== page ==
It’s Civics 101 that healthy democracies depend on informed and engaged citizens. In Florida, however, only a little more than half of residents eligible to vote are actually registered, and just 31 percent of eligible voters cast ballots in November’s election. When so many Floridians won’t even participate in the electoral process, politicians have less reason to listen to the public. But there’s a way to boost voter registration, while making the process more accurate and secure, and also saving money for taxpayers: Allow Floridians to submit their registration applications online. Considering everything else Floridians can do online, including banking and shopping, it’s hard to believe this convenient option for registration still isn’t available. The association that represents Florida’s 67 county elections supervisors has made online voter registration application its No. 1 priority for the upcoming legislative session. The group’s president, Supervisor Jerry Holland of Duval County, calls it “a common-sense approach for 21st-century voters.”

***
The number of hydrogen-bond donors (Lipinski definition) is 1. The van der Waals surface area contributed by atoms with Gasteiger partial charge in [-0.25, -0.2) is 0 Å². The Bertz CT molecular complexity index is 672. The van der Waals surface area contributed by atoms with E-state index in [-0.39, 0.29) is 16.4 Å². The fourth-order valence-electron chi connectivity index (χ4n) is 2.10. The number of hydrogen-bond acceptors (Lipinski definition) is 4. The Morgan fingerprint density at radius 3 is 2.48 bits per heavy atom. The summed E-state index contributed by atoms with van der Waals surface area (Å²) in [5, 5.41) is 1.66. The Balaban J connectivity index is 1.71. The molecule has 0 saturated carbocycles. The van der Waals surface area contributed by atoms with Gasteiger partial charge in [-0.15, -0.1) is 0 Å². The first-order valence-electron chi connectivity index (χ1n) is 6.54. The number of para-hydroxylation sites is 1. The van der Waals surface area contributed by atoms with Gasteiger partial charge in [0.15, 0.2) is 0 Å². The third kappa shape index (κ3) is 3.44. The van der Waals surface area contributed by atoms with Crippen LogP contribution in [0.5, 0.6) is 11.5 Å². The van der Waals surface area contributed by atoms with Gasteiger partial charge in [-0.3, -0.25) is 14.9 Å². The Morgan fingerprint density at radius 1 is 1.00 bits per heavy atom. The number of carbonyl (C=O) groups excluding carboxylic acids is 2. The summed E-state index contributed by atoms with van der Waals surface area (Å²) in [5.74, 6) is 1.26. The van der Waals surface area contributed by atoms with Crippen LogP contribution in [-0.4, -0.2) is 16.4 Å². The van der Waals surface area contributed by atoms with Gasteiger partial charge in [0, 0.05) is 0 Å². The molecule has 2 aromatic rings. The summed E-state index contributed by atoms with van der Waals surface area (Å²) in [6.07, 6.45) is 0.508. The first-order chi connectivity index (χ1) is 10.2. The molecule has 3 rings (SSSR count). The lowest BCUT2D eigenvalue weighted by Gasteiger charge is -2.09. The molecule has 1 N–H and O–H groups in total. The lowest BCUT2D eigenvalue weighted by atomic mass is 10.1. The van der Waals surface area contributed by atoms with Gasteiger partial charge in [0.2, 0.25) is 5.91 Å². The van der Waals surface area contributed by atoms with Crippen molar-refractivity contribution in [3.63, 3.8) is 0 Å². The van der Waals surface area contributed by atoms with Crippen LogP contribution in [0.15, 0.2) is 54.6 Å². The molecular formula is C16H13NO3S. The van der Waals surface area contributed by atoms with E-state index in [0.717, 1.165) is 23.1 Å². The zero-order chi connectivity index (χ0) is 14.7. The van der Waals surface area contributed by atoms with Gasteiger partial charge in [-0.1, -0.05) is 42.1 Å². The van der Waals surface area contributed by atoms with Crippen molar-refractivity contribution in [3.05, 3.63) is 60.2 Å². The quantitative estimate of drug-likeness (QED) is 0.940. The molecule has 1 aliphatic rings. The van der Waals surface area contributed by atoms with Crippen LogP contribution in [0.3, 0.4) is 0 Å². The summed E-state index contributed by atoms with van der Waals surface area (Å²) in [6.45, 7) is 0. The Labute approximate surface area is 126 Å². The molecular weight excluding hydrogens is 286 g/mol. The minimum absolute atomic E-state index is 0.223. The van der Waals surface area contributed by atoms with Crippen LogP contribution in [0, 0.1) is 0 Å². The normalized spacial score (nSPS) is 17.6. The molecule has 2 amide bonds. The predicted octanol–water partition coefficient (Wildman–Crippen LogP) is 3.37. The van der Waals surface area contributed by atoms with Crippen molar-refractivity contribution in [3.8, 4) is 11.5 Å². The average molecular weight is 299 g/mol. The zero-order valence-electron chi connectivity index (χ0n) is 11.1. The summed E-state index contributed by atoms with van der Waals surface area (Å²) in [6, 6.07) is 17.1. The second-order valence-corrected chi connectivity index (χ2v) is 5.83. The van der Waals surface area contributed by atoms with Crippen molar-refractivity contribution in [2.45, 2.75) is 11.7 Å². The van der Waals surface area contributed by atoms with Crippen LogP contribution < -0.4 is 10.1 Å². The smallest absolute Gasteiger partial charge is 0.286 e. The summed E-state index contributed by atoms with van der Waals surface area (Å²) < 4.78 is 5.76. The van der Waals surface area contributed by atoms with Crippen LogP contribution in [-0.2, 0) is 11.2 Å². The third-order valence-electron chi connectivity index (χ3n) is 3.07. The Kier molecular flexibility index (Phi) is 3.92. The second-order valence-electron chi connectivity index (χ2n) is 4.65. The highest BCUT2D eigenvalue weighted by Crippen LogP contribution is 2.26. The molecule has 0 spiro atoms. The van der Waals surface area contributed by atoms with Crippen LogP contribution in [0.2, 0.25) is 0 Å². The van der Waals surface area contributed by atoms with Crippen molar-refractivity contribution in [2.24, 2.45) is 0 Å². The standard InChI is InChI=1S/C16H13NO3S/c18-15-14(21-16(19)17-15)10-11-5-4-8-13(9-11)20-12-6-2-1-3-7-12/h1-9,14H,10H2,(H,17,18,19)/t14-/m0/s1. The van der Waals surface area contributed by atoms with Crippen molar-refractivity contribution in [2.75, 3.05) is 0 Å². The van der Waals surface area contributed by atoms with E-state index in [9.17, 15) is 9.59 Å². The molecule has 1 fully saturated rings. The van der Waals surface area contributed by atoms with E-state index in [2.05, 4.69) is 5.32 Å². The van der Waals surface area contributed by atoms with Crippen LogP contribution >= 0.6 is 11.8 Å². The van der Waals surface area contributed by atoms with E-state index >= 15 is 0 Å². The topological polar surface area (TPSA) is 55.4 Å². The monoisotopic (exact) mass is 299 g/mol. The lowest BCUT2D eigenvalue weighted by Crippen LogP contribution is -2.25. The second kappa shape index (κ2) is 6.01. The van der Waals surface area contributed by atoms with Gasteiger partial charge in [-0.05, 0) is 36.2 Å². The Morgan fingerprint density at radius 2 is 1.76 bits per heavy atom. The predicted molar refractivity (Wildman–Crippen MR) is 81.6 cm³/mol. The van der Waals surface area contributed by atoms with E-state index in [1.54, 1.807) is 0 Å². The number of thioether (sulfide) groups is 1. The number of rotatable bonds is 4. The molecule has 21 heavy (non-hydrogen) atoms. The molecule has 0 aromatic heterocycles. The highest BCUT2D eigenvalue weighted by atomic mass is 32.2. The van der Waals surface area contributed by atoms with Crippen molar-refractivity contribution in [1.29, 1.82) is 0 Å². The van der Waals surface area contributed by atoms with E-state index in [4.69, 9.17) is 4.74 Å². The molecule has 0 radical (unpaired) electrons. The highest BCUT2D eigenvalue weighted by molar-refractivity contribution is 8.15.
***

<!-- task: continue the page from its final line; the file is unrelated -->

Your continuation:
Illinois: Special election law en route to suit? Maybe not | GateHouse News Service

Let the lawsuits begin – maybe. As everyone knows, the General Assembly passed a bill last week that will force a special election to fill the state comptroller’s office in 2016. Failed Republican legislative candidate Leslie Munger was appointed to fill the job last Monday, but rather than serve a full 4 years, she will now have to run for election in 2 years if she wants to keep the job. During debate on the bill, Republicans repeatedly said that passing it would lead to litigation. They argued that the only valid way to provide for an early election to fill the office is to change the state constitution. Of course, because of the time it takes to change the constitution, that method would mean Munger would serve a full 4 years anyway.

Indiana: Floyd County tables request for more voting machines | News and Tribune